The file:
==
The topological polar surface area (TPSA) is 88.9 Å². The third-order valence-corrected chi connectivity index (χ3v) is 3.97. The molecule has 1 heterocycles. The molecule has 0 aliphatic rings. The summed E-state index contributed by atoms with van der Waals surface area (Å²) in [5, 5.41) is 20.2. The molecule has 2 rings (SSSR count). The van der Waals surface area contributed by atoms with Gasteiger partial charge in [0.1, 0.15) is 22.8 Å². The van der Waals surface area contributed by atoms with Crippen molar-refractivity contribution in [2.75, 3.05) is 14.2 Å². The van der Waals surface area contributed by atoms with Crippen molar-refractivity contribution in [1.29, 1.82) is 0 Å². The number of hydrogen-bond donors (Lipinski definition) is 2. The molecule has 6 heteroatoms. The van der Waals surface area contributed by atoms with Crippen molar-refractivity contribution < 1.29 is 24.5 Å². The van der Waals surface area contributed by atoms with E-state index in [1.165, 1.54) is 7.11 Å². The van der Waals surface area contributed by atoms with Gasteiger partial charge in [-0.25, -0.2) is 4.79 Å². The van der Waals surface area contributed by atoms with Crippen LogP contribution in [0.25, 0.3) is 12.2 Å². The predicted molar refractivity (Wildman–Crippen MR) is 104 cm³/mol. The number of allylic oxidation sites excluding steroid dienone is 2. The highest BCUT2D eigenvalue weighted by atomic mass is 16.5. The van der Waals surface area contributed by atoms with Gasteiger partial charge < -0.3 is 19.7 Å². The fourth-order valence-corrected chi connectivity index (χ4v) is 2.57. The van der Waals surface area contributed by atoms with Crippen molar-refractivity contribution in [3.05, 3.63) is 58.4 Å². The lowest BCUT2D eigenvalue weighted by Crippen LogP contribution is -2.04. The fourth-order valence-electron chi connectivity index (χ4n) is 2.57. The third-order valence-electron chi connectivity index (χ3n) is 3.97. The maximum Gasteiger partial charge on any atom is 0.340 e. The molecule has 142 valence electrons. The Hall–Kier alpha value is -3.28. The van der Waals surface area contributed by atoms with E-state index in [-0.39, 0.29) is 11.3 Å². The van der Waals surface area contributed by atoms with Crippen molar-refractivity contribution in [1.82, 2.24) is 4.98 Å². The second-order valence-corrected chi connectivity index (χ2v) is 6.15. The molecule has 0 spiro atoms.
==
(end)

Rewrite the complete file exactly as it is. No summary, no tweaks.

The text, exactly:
The topological polar surface area (TPSA) is 88.9 Å². The third-order valence-corrected chi connectivity index (χ3v) is 3.97. The molecule has 1 heterocycles. The molecule has 0 aliphatic rings. The summed E-state index contributed by atoms with van der Waals surface area (Å²) in [5, 5.41) is 20.2. The molecule has 2 rings (SSSR count). The van der Waals surface area contributed by atoms with Gasteiger partial charge in [0.1, 0.15) is 22.8 Å². The van der Waals surface area contributed by atoms with Crippen molar-refractivity contribution in [2.75, 3.05) is 14.2 Å². The van der Waals surface area contributed by atoms with Crippen molar-refractivity contribution in [1.29, 1.82) is 0 Å². The number of hydrogen-bond donors (Lipinski definition) is 2. The molecule has 6 heteroatoms. The van der Waals surface area contributed by atoms with Crippen molar-refractivity contribution < 1.29 is 24.5 Å². The van der Waals surface area contributed by atoms with E-state index in [1.165, 1.54) is 7.11 Å². The van der Waals surface area contributed by atoms with Gasteiger partial charge in [-0.25, -0.2) is 4.79 Å². The van der Waals surface area contributed by atoms with Crippen LogP contribution in [0.25, 0.3) is 12.2 Å². The predicted molar refractivity (Wildman–Crippen MR) is 104 cm³/mol. The number of allylic oxidation sites excluding steroid dienone is 2. The highest BCUT2D eigenvalue weighted by atomic mass is 16.5. The van der Waals surface area contributed by atoms with Gasteiger partial charge < -0.3 is 19.7 Å². The fourth-order valence-corrected chi connectivity index (χ4v) is 2.57. The van der Waals surface area contributed by atoms with Crippen molar-refractivity contribution in [3.05, 3.63) is 58.4 Å². The lowest BCUT2D eigenvalue weighted by Crippen LogP contribution is -2.04. The fourth-order valence-electron chi connectivity index (χ4n) is 2.57. The third-order valence-electron chi connectivity index (χ3n) is 3.97. The maximum Gasteiger partial charge on any atom is 0.340 e. The molecule has 142 valence electrons. The Hall–Kier alpha value is -3.28. The van der Waals surface area contributed by atoms with E-state index in [-0.39, 0.29) is 11.3 Å². The van der Waals surface area contributed by atoms with Crippen molar-refractivity contribution in [1.82, 2.24) is 4.98 Å². The second-order valence-corrected chi connectivity index (χ2v) is 6.15. The molecule has 0 spiro atoms.